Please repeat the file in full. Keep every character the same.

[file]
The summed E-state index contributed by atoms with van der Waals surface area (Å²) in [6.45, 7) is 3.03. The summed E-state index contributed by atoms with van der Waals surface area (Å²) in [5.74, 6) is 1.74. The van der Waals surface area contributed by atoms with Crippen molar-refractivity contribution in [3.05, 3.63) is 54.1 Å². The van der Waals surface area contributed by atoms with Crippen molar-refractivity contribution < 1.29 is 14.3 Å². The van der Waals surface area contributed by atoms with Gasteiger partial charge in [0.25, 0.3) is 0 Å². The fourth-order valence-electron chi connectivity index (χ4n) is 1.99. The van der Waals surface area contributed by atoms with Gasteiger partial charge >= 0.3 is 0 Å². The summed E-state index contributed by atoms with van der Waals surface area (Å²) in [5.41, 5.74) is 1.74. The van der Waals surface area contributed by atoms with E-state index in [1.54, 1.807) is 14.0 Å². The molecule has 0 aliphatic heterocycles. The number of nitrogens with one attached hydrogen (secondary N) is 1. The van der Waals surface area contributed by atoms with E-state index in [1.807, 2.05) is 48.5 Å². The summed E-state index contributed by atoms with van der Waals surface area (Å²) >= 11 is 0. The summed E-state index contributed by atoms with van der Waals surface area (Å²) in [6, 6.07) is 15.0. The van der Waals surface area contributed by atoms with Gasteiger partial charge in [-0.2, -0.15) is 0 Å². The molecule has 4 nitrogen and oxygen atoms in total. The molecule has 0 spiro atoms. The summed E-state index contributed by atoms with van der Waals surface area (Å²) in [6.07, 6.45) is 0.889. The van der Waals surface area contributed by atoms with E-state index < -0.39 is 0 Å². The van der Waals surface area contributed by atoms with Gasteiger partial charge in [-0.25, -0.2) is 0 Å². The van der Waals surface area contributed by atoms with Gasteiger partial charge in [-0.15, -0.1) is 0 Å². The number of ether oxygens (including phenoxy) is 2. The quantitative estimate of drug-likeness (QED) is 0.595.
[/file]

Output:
The summed E-state index contributed by atoms with van der Waals surface area (Å²) in [6.45, 7) is 3.03. The summed E-state index contributed by atoms with van der Waals surface area (Å²) in [5.74, 6) is 1.74. The van der Waals surface area contributed by atoms with Crippen molar-refractivity contribution in [3.05, 3.63) is 54.1 Å². The van der Waals surface area contributed by atoms with Crippen molar-refractivity contribution < 1.29 is 14.3 Å². The van der Waals surface area contributed by atoms with Gasteiger partial charge in [0.25, 0.3) is 0 Å². The fourth-order valence-electron chi connectivity index (χ4n) is 1.99. The van der Waals surface area contributed by atoms with Gasteiger partial charge >= 0.3 is 0 Å². The summed E-state index contributed by atoms with van der Waals surface area (Å²) in [5.41, 5.74) is 1.74. The van der Waals surface area contributed by atoms with E-state index in [1.54, 1.807) is 14.0 Å². The molecule has 0 aliphatic heterocycles. The number of nitrogens with one attached hydrogen (secondary N) is 1. The van der Waals surface area contributed by atoms with E-state index in [1.807, 2.05) is 48.5 Å². The summed E-state index contributed by atoms with van der Waals surface area (Å²) >= 11 is 0. The summed E-state index contributed by atoms with van der Waals surface area (Å²) in [6, 6.07) is 15.0. The van der Waals surface area contributed by atoms with Gasteiger partial charge in [-0.2, -0.15) is 0 Å². The molecule has 4 nitrogen and oxygen atoms in total. The molecule has 0 spiro atoms. The summed E-state index contributed by atoms with van der Waals surface area (Å²) in [6.07, 6.45) is 0.889. The van der Waals surface area contributed by atoms with E-state index < -0.39 is 0 Å². The van der Waals surface area contributed by atoms with Gasteiger partial charge in [-0.25, -0.2) is 0 Å². The van der Waals surface area contributed by atoms with Gasteiger partial charge in [-0.15, -0.1) is 0 Å². The number of ether oxygens (including phenoxy) is 2. The quantitative estimate of drug-likeness (QED) is 0.595.